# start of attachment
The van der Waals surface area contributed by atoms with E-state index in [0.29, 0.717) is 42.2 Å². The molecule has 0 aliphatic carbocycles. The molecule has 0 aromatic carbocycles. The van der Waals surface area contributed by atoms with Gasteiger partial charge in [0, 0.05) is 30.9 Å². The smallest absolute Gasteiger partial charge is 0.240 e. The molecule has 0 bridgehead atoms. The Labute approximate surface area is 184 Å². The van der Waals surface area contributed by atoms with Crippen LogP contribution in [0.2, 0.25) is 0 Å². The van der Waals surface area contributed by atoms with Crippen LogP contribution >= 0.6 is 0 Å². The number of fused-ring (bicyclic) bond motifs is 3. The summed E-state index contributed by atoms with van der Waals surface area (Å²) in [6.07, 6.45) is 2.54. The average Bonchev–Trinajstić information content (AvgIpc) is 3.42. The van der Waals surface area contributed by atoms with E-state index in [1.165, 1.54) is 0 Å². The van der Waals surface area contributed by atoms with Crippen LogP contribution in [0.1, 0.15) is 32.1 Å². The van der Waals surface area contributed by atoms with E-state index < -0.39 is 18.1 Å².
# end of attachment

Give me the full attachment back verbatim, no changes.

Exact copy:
The van der Waals surface area contributed by atoms with E-state index in [0.29, 0.717) is 42.2 Å². The molecule has 0 aliphatic carbocycles. The molecule has 0 aromatic carbocycles. The van der Waals surface area contributed by atoms with Gasteiger partial charge in [0, 0.05) is 30.9 Å². The smallest absolute Gasteiger partial charge is 0.240 e. The molecule has 0 bridgehead atoms. The Labute approximate surface area is 184 Å². The van der Waals surface area contributed by atoms with Crippen LogP contribution in [0.2, 0.25) is 0 Å². The van der Waals surface area contributed by atoms with Crippen LogP contribution >= 0.6 is 0 Å². The number of fused-ring (bicyclic) bond motifs is 3. The summed E-state index contributed by atoms with van der Waals surface area (Å²) in [6.07, 6.45) is 2.54. The average Bonchev–Trinajstić information content (AvgIpc) is 3.42. The van der Waals surface area contributed by atoms with E-state index in [1.165, 1.54) is 0 Å². The van der Waals surface area contributed by atoms with Crippen LogP contribution in [0.1, 0.15) is 32.1 Å². The van der Waals surface area contributed by atoms with E-state index < -0.39 is 18.1 Å².